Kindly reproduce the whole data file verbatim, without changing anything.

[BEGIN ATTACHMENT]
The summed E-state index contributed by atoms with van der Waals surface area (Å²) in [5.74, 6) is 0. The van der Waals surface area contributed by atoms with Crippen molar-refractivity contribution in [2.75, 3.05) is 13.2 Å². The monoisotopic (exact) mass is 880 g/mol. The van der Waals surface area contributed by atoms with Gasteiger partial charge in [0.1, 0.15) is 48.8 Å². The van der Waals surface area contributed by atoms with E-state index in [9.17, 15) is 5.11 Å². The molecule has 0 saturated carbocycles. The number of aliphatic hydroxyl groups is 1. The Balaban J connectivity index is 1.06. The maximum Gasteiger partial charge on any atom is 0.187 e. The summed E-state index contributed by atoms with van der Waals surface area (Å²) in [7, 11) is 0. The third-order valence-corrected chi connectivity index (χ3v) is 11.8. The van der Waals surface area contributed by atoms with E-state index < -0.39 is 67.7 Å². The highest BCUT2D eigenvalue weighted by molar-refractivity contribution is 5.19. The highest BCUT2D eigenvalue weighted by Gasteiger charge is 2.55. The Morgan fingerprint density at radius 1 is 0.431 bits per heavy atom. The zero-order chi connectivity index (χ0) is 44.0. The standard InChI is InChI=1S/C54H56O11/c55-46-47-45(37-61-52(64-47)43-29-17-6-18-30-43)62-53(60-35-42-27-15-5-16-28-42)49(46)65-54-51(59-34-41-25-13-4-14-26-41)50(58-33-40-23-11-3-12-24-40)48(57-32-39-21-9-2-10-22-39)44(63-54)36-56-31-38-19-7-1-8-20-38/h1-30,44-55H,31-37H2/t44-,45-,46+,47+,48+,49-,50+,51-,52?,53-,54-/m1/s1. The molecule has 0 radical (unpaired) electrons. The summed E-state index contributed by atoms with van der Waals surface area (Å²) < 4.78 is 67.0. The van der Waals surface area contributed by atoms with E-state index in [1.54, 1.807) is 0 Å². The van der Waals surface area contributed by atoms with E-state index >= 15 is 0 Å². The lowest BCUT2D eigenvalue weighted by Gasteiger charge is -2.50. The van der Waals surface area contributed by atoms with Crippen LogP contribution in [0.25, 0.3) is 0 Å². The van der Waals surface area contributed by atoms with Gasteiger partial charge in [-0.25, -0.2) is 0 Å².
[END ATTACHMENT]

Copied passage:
The summed E-state index contributed by atoms with van der Waals surface area (Å²) in [5.74, 6) is 0. The van der Waals surface area contributed by atoms with Crippen molar-refractivity contribution in [2.75, 3.05) is 13.2 Å². The monoisotopic (exact) mass is 880 g/mol. The van der Waals surface area contributed by atoms with Gasteiger partial charge in [0.1, 0.15) is 48.8 Å². The van der Waals surface area contributed by atoms with E-state index in [9.17, 15) is 5.11 Å². The molecule has 0 saturated carbocycles. The number of aliphatic hydroxyl groups is 1. The Balaban J connectivity index is 1.06. The maximum Gasteiger partial charge on any atom is 0.187 e. The summed E-state index contributed by atoms with van der Waals surface area (Å²) in [7, 11) is 0. The third-order valence-corrected chi connectivity index (χ3v) is 11.8. The van der Waals surface area contributed by atoms with E-state index < -0.39 is 67.7 Å². The highest BCUT2D eigenvalue weighted by molar-refractivity contribution is 5.19. The highest BCUT2D eigenvalue weighted by Gasteiger charge is 2.55. The Morgan fingerprint density at radius 1 is 0.431 bits per heavy atom. The zero-order chi connectivity index (χ0) is 44.0. The standard InChI is InChI=1S/C54H56O11/c55-46-47-45(37-61-52(64-47)43-29-17-6-18-30-43)62-53(60-35-42-27-15-5-16-28-42)49(46)65-54-51(59-34-41-25-13-4-14-26-41)50(58-33-40-23-11-3-12-24-40)48(57-32-39-21-9-2-10-22-39)44(63-54)36-56-31-38-19-7-1-8-20-38/h1-30,44-55H,31-37H2/t44-,45-,46+,47+,48+,49-,50+,51-,52?,53-,54-/m1/s1. The molecule has 0 radical (unpaired) electrons. The summed E-state index contributed by atoms with van der Waals surface area (Å²) < 4.78 is 67.0. The van der Waals surface area contributed by atoms with E-state index in [1.54, 1.807) is 0 Å². The van der Waals surface area contributed by atoms with E-state index >= 15 is 0 Å². The lowest BCUT2D eigenvalue weighted by Gasteiger charge is -2.50. The van der Waals surface area contributed by atoms with Crippen LogP contribution in [0.25, 0.3) is 0 Å². The van der Waals surface area contributed by atoms with Gasteiger partial charge in [-0.25, -0.2) is 0 Å².